Billy and Gertrude bounced back from that catastrophe with the same indomitable courage they had displayed in 1915, and after their home had been cleaned up, but even before it had been reshingled, they reopened their grocery store in the basement. And here they were located during the summer, fall and winter of 1921. Here they did business as usual until they moved into a new store in the Garland Hotel block which had been built by James Garland on the north side of the junction of ‘A’ Street and Ocean Boulevard. And there they remained until Billy retired from business in 1946. During this quarter of a century, they gained thousands of new friends and solidified their reputation as the beach institution: “Where U Bot Your Papers!”

Lining Up For Papers

Here, on weekdays and Sundays, we all foregathered at an early hour to get our daily paper, leaning indolently against the counter and gossiping with Billy about any one of a hundred subjects which were chewed over in those days in general stores all over New England. Then Dave Colt or one of his helpers would drive up and bring in wrapped rolls of the morning papers, whereupon we would all line up at the counter in the order of our arrival. Billy would open each roll mechanically and distribute the Heralds, Posts, Globes and Manchester Unions to their appointed places on the county. He would then accept our payment pennies and the early morning gabfest was over for another twenty-four hours.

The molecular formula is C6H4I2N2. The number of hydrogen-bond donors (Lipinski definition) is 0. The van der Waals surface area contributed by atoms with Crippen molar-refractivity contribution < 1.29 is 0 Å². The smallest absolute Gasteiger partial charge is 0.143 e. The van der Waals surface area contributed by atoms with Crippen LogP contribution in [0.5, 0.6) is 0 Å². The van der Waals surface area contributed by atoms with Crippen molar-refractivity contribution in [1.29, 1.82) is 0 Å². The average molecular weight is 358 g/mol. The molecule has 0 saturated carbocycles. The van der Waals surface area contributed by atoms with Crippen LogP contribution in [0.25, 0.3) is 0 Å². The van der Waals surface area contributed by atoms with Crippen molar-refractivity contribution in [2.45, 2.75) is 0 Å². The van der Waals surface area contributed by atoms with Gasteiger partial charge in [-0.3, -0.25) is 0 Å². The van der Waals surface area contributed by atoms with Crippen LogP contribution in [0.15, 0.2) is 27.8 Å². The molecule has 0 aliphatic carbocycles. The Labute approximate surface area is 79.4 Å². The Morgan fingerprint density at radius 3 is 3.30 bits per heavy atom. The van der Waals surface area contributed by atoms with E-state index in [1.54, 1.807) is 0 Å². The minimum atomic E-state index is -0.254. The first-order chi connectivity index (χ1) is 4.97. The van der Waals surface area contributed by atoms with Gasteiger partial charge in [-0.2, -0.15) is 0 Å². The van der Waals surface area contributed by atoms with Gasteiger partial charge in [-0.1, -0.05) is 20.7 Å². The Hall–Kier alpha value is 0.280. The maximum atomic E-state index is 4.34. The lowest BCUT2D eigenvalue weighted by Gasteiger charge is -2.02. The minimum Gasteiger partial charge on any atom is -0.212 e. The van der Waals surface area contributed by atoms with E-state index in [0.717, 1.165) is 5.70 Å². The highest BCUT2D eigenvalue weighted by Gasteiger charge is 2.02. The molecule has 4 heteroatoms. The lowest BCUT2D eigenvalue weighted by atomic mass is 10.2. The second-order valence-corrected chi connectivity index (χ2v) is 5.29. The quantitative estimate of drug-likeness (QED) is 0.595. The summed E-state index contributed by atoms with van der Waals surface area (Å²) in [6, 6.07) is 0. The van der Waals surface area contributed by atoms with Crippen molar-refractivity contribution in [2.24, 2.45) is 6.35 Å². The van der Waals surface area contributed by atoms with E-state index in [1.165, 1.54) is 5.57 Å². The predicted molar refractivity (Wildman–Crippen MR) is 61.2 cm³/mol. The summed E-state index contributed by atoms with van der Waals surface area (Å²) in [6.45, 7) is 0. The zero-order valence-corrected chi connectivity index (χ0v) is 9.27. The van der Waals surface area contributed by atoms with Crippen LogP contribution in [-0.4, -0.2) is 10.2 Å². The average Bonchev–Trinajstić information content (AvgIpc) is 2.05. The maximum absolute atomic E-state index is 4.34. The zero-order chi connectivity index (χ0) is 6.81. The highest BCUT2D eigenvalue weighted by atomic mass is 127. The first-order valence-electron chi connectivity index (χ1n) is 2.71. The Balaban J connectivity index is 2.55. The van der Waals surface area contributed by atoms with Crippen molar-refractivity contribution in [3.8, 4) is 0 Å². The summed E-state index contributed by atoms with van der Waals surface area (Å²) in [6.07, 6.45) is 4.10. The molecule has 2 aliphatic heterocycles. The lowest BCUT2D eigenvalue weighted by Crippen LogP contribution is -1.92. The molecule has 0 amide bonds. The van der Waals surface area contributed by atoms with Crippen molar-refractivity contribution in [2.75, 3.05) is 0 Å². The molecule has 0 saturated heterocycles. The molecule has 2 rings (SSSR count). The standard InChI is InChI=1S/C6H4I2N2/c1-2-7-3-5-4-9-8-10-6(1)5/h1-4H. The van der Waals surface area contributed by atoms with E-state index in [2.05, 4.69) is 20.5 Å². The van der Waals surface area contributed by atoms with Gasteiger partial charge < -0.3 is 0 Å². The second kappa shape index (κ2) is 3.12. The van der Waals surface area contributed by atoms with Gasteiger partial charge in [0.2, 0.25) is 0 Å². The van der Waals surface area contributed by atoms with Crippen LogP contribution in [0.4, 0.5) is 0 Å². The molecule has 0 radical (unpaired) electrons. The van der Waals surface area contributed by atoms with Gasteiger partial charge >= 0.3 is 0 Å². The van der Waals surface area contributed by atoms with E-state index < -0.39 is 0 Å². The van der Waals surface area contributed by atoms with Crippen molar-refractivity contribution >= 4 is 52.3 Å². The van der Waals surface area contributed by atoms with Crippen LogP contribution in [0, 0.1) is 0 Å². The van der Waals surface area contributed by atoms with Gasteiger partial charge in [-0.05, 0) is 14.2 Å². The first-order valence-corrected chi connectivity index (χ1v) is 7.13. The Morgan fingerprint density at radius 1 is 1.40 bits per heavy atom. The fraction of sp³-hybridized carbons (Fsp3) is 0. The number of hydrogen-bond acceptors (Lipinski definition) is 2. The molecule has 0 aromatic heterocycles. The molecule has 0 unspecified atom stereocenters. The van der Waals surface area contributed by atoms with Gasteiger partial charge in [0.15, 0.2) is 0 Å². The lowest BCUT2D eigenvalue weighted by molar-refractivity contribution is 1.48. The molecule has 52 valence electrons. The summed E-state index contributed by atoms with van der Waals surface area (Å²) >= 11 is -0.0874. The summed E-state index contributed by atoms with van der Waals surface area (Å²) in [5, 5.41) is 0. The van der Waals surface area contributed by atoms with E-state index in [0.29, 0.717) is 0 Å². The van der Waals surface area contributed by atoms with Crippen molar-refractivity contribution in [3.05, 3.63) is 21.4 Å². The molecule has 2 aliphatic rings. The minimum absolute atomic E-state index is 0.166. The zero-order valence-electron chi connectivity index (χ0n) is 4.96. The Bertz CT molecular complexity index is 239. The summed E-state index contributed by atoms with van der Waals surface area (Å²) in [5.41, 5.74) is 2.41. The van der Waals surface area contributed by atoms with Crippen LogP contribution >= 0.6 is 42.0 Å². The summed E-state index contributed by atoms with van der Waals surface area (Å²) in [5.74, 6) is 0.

Line Up Governor!

We best remember one Sunday in season when more of us were lined up for our papers and Alvan Fuller walked in. He didn’t dally at the foot of the waiting line but walked blithely up to the head of it where Gertrude was sort of supervising matters that Sunday morning. She spied him immediately and with an imperious sweep of her arm said, “You get right back to the end of this line, Governor, and take your turn with the other customers.” And that was exactly what the Governor did. They were a remarkable couple, Billy and Gertrude Lamb. One complemented the other. Billy was a little more quiet – a little less forceful.

Rare Personality

Everybody loved and respected this quiet gentleman, small in stature with a benign countenance, a ready smile which crinkled his keen eyes framed in spectacles, and a rare sense of humor. The boys who sold papers for Billy, and they included our two boys, looked upon him as a kindly friend and counselor – a man they could trust, even as he trusted them. As a generous member of the beach Chamber of Commerce and as clerk and treasurer for many years of the Precinct, he carefully fulfilled all of his citizenship responsibilities.

Billy Lamb earned for himself a special niche in that valiant company of the Founders of Hampton Beach. He played his full part in making this great recreational center famous for its physical cleanliness and for its high tone of morality-standards which the present generation should make certain are always maintained.

Informal Civic Center

For 39 formative years at Happy Hampton Beach, Lamb’s Store, its genial proprietor, Billy, and his helpmate, Gertrude, provided a sort of informal civic center, out of which hundreds of permanent residents and thousands of summer patrons obtained helpful service and much enjoyment, Billy probably never did and Gertrude perhaps never will, fully appreciate just how much they contributed to the welfare of our town. In this way we are glad to acknowledge our personal indebtedness to both of them.